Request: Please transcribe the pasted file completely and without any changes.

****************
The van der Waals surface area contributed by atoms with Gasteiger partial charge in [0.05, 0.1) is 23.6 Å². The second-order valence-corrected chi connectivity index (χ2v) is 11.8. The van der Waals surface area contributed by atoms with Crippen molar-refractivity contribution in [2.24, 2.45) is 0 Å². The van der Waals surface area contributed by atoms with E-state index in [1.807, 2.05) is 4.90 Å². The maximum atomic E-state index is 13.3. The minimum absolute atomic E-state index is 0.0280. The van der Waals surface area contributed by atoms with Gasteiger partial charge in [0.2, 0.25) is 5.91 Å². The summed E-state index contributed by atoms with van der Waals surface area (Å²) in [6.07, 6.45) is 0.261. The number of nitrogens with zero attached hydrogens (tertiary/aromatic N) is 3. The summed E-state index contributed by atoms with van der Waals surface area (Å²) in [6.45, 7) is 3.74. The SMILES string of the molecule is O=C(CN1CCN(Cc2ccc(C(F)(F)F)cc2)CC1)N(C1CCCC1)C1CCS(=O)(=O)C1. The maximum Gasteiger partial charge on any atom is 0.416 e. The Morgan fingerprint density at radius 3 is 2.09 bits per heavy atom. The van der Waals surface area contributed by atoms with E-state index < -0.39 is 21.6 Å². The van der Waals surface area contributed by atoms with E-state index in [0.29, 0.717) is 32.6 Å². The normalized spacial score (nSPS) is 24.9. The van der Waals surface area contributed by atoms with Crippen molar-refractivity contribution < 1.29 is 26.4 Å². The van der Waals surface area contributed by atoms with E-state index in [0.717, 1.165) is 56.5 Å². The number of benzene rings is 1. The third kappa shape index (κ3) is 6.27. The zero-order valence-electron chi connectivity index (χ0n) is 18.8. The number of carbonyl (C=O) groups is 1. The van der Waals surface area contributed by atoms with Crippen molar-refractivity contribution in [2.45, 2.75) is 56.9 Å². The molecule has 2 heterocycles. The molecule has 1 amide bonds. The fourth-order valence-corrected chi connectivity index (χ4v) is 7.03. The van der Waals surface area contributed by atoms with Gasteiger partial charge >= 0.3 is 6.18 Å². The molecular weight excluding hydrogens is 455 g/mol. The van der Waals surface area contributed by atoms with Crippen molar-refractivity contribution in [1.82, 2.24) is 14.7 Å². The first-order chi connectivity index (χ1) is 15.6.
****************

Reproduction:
The van der Waals surface area contributed by atoms with Gasteiger partial charge in [0.05, 0.1) is 23.6 Å². The second-order valence-corrected chi connectivity index (χ2v) is 11.8. The van der Waals surface area contributed by atoms with Crippen molar-refractivity contribution in [2.24, 2.45) is 0 Å². The van der Waals surface area contributed by atoms with E-state index in [1.807, 2.05) is 4.90 Å². The maximum atomic E-state index is 13.3. The minimum absolute atomic E-state index is 0.0280. The van der Waals surface area contributed by atoms with Gasteiger partial charge in [0.2, 0.25) is 5.91 Å². The summed E-state index contributed by atoms with van der Waals surface area (Å²) in [6.07, 6.45) is 0.261. The number of nitrogens with zero attached hydrogens (tertiary/aromatic N) is 3. The summed E-state index contributed by atoms with van der Waals surface area (Å²) in [6.45, 7) is 3.74. The SMILES string of the molecule is O=C(CN1CCN(Cc2ccc(C(F)(F)F)cc2)CC1)N(C1CCCC1)C1CCS(=O)(=O)C1. The maximum Gasteiger partial charge on any atom is 0.416 e. The Morgan fingerprint density at radius 3 is 2.09 bits per heavy atom. The van der Waals surface area contributed by atoms with E-state index < -0.39 is 21.6 Å². The van der Waals surface area contributed by atoms with E-state index in [0.29, 0.717) is 32.6 Å². The normalized spacial score (nSPS) is 24.9. The van der Waals surface area contributed by atoms with Crippen molar-refractivity contribution < 1.29 is 26.4 Å². The van der Waals surface area contributed by atoms with E-state index in [0.717, 1.165) is 56.5 Å². The number of benzene rings is 1. The third kappa shape index (κ3) is 6.27. The zero-order valence-electron chi connectivity index (χ0n) is 18.8. The number of carbonyl (C=O) groups is 1. The van der Waals surface area contributed by atoms with Crippen molar-refractivity contribution in [2.45, 2.75) is 56.9 Å². The molecule has 2 heterocycles. The molecule has 1 amide bonds. The fourth-order valence-corrected chi connectivity index (χ4v) is 7.03. The van der Waals surface area contributed by atoms with Gasteiger partial charge >= 0.3 is 6.18 Å². The molecular weight excluding hydrogens is 455 g/mol. The van der Waals surface area contributed by atoms with Crippen molar-refractivity contribution in [1.82, 2.24) is 14.7 Å². The first-order chi connectivity index (χ1) is 15.6.